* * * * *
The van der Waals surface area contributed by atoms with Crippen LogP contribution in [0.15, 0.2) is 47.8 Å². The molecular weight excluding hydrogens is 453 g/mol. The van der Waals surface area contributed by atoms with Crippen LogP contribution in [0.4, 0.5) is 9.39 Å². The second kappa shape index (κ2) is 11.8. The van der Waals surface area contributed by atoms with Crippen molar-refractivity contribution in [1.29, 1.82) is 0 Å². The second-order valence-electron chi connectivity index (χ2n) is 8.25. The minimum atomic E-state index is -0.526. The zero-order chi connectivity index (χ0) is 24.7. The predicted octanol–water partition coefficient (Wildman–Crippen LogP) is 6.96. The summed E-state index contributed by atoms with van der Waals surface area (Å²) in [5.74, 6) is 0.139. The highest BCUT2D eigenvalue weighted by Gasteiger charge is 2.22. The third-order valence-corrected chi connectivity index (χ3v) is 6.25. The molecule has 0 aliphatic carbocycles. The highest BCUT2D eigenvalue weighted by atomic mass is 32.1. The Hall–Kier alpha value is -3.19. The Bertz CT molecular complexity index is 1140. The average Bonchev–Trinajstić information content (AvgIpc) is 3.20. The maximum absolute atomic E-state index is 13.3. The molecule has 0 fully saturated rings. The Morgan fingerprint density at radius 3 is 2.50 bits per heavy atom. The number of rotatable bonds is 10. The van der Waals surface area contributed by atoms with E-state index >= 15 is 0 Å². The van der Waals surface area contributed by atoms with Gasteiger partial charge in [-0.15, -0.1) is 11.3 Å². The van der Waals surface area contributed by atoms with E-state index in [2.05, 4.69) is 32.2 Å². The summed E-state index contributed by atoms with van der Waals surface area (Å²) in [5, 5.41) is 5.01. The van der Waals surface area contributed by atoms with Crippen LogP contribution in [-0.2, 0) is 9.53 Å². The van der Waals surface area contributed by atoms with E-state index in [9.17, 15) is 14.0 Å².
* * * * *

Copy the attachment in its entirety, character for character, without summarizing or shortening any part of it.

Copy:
The van der Waals surface area contributed by atoms with Crippen LogP contribution in [0.15, 0.2) is 47.8 Å². The molecular weight excluding hydrogens is 453 g/mol. The van der Waals surface area contributed by atoms with Crippen LogP contribution in [0.4, 0.5) is 9.39 Å². The second kappa shape index (κ2) is 11.8. The van der Waals surface area contributed by atoms with Crippen molar-refractivity contribution in [1.29, 1.82) is 0 Å². The second-order valence-electron chi connectivity index (χ2n) is 8.25. The minimum atomic E-state index is -0.526. The zero-order chi connectivity index (χ0) is 24.7. The predicted octanol–water partition coefficient (Wildman–Crippen LogP) is 6.96. The summed E-state index contributed by atoms with van der Waals surface area (Å²) in [5.74, 6) is 0.139. The highest BCUT2D eigenvalue weighted by Gasteiger charge is 2.22. The third-order valence-corrected chi connectivity index (χ3v) is 6.25. The molecule has 0 aliphatic carbocycles. The highest BCUT2D eigenvalue weighted by atomic mass is 32.1. The Hall–Kier alpha value is -3.19. The Bertz CT molecular complexity index is 1140. The average Bonchev–Trinajstić information content (AvgIpc) is 3.20. The maximum absolute atomic E-state index is 13.3. The molecule has 0 fully saturated rings. The Morgan fingerprint density at radius 3 is 2.50 bits per heavy atom. The number of rotatable bonds is 10. The van der Waals surface area contributed by atoms with E-state index >= 15 is 0 Å². The van der Waals surface area contributed by atoms with Gasteiger partial charge in [-0.15, -0.1) is 11.3 Å². The van der Waals surface area contributed by atoms with E-state index in [2.05, 4.69) is 32.2 Å². The summed E-state index contributed by atoms with van der Waals surface area (Å²) in [5, 5.41) is 5.01. The van der Waals surface area contributed by atoms with Crippen LogP contribution in [-0.2, 0) is 9.53 Å². The van der Waals surface area contributed by atoms with E-state index in [9.17, 15) is 14.0 Å².